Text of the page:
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Verruciform Xanthoma

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Verruciform xanthoma (VX) is a benign reactive lesion usually seen in adults in their 4th or 5th decade of life. Its appearance varies and can present as an exophytic, verrucous, polypoid, granular, pebbly, raised, depressed, or a plaque-like lesion. The most common site (70% of cases) is oral cavity where it can involve keratinized mucosa of palate, gingiva, or alveolar ridge. Skin of anogenital region is another common location where it is often mistaken for condyloma acuminatum. The photograph shows VX arising on penile shaft.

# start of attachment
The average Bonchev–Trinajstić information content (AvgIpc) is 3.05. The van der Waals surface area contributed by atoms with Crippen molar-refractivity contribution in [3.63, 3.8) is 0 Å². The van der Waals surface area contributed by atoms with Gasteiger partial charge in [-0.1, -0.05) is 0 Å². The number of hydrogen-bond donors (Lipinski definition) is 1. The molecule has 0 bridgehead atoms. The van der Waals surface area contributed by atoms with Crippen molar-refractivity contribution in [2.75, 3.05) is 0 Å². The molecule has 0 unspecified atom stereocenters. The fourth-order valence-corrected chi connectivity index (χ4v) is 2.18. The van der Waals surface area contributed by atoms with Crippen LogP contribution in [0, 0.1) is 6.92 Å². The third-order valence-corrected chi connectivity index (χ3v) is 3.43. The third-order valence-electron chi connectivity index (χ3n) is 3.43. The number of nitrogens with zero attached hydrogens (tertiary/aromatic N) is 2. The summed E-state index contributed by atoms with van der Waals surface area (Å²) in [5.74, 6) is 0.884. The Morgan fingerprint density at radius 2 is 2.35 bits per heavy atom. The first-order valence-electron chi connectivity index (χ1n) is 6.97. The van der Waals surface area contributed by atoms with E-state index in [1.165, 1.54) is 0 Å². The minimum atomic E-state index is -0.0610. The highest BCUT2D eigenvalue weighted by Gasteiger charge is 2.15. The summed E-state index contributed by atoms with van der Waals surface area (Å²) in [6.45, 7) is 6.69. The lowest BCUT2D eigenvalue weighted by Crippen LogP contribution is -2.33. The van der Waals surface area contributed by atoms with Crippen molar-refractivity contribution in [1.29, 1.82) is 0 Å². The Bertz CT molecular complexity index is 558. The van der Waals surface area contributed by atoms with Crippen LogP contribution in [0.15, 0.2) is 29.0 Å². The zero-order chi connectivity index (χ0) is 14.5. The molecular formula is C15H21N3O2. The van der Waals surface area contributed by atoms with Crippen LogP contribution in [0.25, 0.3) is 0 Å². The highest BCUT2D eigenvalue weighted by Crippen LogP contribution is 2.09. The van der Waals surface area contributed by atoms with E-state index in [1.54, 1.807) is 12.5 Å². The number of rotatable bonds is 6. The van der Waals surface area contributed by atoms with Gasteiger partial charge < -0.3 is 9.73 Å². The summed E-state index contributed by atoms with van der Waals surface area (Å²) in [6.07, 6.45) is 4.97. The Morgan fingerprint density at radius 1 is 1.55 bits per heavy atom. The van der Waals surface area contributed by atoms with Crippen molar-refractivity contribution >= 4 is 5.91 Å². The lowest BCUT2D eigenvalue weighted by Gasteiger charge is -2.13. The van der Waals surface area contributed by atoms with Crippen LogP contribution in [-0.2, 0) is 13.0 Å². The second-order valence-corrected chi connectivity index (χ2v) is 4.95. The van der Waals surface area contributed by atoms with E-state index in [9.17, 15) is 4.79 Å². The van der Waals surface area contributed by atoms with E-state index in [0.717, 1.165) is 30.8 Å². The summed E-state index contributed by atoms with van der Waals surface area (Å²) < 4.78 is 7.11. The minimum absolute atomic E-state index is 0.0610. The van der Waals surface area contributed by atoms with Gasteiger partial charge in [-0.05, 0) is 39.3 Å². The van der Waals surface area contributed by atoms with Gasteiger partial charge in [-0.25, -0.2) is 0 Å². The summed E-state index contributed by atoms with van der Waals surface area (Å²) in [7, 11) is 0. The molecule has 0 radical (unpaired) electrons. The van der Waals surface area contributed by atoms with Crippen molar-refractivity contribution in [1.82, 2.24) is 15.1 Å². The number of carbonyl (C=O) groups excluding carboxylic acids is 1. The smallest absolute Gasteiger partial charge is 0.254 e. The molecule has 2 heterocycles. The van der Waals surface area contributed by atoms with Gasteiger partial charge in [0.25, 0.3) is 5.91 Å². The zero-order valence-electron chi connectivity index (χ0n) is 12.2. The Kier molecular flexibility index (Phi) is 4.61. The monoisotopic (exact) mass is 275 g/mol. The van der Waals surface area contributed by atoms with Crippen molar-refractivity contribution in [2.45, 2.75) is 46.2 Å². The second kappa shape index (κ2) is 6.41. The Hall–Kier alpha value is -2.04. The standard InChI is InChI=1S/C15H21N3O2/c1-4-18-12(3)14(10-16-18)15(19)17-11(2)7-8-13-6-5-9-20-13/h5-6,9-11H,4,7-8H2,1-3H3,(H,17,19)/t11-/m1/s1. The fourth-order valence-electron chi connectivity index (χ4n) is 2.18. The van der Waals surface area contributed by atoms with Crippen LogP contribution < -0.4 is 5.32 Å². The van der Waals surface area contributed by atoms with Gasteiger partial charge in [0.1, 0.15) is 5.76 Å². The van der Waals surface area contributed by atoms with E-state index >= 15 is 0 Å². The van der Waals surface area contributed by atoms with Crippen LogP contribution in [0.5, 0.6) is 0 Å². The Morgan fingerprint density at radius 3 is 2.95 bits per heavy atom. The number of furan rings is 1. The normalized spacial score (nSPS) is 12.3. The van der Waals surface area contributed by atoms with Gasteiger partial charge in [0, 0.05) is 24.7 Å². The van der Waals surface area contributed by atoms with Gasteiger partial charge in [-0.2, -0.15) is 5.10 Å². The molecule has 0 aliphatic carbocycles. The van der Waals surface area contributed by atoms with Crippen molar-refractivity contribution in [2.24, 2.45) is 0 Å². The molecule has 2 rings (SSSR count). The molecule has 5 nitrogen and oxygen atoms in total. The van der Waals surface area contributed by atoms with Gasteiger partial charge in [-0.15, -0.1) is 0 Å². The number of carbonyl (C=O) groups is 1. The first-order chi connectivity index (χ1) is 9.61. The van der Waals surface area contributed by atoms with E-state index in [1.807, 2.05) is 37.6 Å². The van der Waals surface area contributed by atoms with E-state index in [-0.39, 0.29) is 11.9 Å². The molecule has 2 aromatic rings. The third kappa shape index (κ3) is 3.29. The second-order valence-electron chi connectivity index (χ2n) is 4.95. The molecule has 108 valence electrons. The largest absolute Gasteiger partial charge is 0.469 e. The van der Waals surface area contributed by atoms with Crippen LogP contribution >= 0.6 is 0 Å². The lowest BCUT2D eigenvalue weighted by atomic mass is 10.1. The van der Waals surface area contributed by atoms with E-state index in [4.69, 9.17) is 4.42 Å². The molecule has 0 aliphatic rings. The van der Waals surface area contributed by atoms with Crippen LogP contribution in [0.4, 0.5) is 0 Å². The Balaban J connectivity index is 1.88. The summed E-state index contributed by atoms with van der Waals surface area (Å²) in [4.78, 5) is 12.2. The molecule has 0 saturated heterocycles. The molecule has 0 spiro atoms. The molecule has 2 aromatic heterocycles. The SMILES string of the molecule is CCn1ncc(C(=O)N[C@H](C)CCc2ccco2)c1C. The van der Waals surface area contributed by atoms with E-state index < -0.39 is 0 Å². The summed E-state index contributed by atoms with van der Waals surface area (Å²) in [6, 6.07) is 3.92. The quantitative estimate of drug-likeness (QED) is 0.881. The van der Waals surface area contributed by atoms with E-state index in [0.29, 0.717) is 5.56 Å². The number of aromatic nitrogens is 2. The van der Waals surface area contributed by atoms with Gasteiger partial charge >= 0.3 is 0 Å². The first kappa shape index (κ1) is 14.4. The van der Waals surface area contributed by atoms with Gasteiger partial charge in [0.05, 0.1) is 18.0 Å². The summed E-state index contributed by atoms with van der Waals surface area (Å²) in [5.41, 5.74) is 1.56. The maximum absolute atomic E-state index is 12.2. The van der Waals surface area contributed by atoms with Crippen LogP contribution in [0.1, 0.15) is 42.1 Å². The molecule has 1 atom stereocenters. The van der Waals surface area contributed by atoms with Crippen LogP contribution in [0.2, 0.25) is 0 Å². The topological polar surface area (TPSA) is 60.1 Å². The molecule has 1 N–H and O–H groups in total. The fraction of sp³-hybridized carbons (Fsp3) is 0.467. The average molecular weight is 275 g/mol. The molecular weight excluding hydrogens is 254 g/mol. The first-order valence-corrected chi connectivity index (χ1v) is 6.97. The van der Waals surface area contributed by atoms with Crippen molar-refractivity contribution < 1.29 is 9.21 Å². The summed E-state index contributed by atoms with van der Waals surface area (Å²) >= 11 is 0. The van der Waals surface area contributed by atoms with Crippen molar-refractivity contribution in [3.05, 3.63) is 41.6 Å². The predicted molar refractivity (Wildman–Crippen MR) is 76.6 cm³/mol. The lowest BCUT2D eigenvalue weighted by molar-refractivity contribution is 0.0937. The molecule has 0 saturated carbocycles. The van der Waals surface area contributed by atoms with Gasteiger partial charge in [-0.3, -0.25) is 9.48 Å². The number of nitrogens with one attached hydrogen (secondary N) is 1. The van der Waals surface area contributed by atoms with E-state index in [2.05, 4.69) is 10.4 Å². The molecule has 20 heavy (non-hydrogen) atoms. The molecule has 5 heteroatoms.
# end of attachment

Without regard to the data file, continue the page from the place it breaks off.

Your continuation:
Pathogenesis: Mechanical trauma as well as epithelial damage caused by inflammatory skin conditions are thought to play a role in its pathogenesis. Keratinocyte necrosis releases intracellular lipids which are phagocytized by the macrophages and incite an inflammatory response. VX may be seen in association with epidermolytic acanthoma, seborrheic keratosis, epidermal nevi, lymphedema, discoid lupus erythematosus, and epidermolysis bullosa. Human papillomavirus is not considered to play a role.

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